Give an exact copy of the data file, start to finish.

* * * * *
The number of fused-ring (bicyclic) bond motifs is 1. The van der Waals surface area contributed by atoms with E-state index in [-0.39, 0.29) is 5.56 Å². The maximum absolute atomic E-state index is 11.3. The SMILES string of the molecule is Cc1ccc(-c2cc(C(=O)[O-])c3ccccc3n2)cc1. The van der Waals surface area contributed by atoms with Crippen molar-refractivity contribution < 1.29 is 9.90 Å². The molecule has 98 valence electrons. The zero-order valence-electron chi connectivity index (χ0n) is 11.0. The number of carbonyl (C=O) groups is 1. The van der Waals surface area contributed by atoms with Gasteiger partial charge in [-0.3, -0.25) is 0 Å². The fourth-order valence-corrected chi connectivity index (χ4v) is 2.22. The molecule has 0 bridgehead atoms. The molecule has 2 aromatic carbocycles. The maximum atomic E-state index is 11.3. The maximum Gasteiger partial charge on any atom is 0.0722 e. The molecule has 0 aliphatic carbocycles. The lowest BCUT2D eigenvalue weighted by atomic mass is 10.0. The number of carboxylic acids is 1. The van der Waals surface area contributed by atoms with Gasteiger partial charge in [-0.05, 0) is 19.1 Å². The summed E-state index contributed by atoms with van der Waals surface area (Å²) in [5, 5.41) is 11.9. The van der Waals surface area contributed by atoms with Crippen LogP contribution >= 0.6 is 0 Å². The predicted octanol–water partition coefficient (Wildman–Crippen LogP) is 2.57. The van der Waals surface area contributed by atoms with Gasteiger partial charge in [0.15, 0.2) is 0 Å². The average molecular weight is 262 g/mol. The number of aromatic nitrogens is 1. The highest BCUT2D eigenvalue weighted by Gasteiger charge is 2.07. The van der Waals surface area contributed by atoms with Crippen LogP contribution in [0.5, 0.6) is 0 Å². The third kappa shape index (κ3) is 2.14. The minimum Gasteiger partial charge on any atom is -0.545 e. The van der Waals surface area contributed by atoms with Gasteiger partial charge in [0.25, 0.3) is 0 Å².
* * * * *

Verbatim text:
The number of fused-ring (bicyclic) bond motifs is 1. The van der Waals surface area contributed by atoms with E-state index in [-0.39, 0.29) is 5.56 Å². The maximum absolute atomic E-state index is 11.3. The SMILES string of the molecule is Cc1ccc(-c2cc(C(=O)[O-])c3ccccc3n2)cc1. The van der Waals surface area contributed by atoms with Crippen molar-refractivity contribution < 1.29 is 9.90 Å². The molecule has 98 valence electrons. The zero-order valence-electron chi connectivity index (χ0n) is 11.0. The number of carbonyl (C=O) groups is 1. The van der Waals surface area contributed by atoms with Gasteiger partial charge in [-0.3, -0.25) is 0 Å². The fourth-order valence-corrected chi connectivity index (χ4v) is 2.22. The molecule has 0 bridgehead atoms. The molecule has 2 aromatic carbocycles. The maximum atomic E-state index is 11.3. The maximum Gasteiger partial charge on any atom is 0.0722 e. The molecule has 0 aliphatic carbocycles. The lowest BCUT2D eigenvalue weighted by atomic mass is 10.0. The number of carboxylic acids is 1. The van der Waals surface area contributed by atoms with Gasteiger partial charge in [-0.05, 0) is 19.1 Å². The summed E-state index contributed by atoms with van der Waals surface area (Å²) in [5, 5.41) is 11.9. The van der Waals surface area contributed by atoms with Crippen LogP contribution >= 0.6 is 0 Å². The predicted octanol–water partition coefficient (Wildman–Crippen LogP) is 2.57. The van der Waals surface area contributed by atoms with Gasteiger partial charge in [0.15, 0.2) is 0 Å². The average molecular weight is 262 g/mol. The number of aromatic nitrogens is 1. The highest BCUT2D eigenvalue weighted by Gasteiger charge is 2.07. The van der Waals surface area contributed by atoms with Crippen LogP contribution in [0.5, 0.6) is 0 Å². The third kappa shape index (κ3) is 2.14. The minimum Gasteiger partial charge on any atom is -0.545 e. The van der Waals surface area contributed by atoms with Gasteiger partial charge in [0.25, 0.3) is 0 Å².